Dr Julian: There’s this phenomenon called white coat hypertension. It refers to patients getting nervous when they see a doctor or go to a clinic, even if you may not notice. Your body reacts to the stress and will elevate your blood pressure.

In this scenario you may have been anxious and worried about the side effects etc., and might be having white coat hypertension. One way to go about this is to do ambulatory blood pressure monitoring, where you have a device to take home and automatically measure your blood pressure every hour, and gives a more objective measurement of your blood pressure, to determine if you have hypertension or not.

Regardless, a systolic BP of 130-140 is not considered very high.

Q5: What must I avoid when I have permanent dual pacemaker implant?

Dr Julian: A pacemaker is an external device that helps to provide an electrical current to the heart to get it to pump at the correct rhythm. When patients’ own heart’s pacemaker becomes faulty, we will need this external pacemaker.

Regardless of whether it is dual or single pacemaker, nothing much needs to be avoided. Most of the newer pacemakers are MRI compatible (as compared to the older pacemakers). Of course if you go to the airports, usually the pacemaker company will give you a card to go through the Xray machine.

A week after the implant, you may want to avoid moving the left arm. After which there should not be much restrictions to your activities.

One more thing could be your mobile phones. Try to use the mobile phone on the right hand instead of the left, to avoid the signals from interfering with the pacemaker.

Other than that, no other real active things to avoid.

Q6: Is palpitation a concern if one was infected by COVID-19?

Dr Julian: Yes it is. One of the conditions that can occur when you get infected with COVID-19 is atrial fibrillation, where the rhythm of the heartbeat becomes irregular. People with AF have an increased risk of stroke. Patients with any form of infections (including COVID-19) predisposes them to AF, and therefore increases their risk of stroke.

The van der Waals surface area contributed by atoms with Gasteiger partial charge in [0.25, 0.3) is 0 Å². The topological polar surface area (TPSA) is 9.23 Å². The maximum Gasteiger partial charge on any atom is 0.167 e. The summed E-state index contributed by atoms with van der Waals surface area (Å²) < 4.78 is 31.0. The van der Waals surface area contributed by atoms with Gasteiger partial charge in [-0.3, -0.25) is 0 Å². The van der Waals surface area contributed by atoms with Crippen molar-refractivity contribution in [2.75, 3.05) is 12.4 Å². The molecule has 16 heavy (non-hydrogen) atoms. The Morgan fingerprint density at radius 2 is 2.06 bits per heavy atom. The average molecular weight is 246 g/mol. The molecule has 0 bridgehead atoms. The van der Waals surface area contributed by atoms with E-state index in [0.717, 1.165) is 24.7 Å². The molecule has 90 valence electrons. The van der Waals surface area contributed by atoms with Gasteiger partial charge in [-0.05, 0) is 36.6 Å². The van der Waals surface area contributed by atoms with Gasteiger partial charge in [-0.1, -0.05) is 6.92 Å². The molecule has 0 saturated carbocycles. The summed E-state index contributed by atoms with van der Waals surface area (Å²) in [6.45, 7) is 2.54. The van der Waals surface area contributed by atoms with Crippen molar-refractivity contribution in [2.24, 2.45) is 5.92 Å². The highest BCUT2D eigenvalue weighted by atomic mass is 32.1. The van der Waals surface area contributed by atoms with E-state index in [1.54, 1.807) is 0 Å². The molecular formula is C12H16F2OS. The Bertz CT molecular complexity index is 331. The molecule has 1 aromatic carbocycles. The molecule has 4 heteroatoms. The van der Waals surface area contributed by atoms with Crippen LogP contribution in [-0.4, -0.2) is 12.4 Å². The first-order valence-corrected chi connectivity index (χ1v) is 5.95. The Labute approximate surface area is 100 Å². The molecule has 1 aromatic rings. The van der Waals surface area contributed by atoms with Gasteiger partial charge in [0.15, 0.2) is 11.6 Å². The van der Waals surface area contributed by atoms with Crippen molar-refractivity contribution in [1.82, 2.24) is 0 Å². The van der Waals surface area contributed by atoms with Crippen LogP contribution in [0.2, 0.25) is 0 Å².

But of course, you need to determine what kind of palpitations it is. Most people with fever, your body will mount a response, leading to an increase in heartbeat. If it is not an irregular type of heartbeat then it is not really a concern. It is only a concern if it becomes irregularly fast (130-150 beats per minute), even at rest, then it might be AF and you need to get that checked out.

Question and Answer – LIVE

Q1: What is the recommended frequency to undergo heart tests and check up?

Dr Julian: As mentioned before: men above the age of 40 and women above the age of 50 should go for a simple heart health screen. Not necessarily with a cardiologist, it can be done with the General Practitioner. Tests include cholesterol, blood sugars, ECG, chest x-ray etc. as a basic screen.

Subsequent frequency of the screen will depend on the results of the initial screen, as well as the risk factors. The usual recommendation is at least a yearly blood test. If you require medications for cholesterol or diabetes, then the usual follow-up is about 3 to 4 months, to repeat blood tests at each visit. Depending again on risk factors, you may do an ECG every 6 months. Some people do exercise treadmill test every 1 to 2 years.

Q2: Are there any medications that can dissolve the fat plaques without the need for procedure?

Dr Julian: There is no such medications currently that can completely dissolve the plaques that are stuck to the artery walls. You may have seen articles about suction that can suck out the plaques. But till date there is no such approved therapy that can approve the plaques completely.

There are only 2 main treatments available. 1st one is the using of a stent to open up the arteries by pushing the plaques to the side. 2nd treatment is the use of statins. They have been shown in human and animal studies to reduce the volume of the plaques. Although not completely eradicating them, it reduces the volume of the plaque and hence reduce the risk of heart attacks.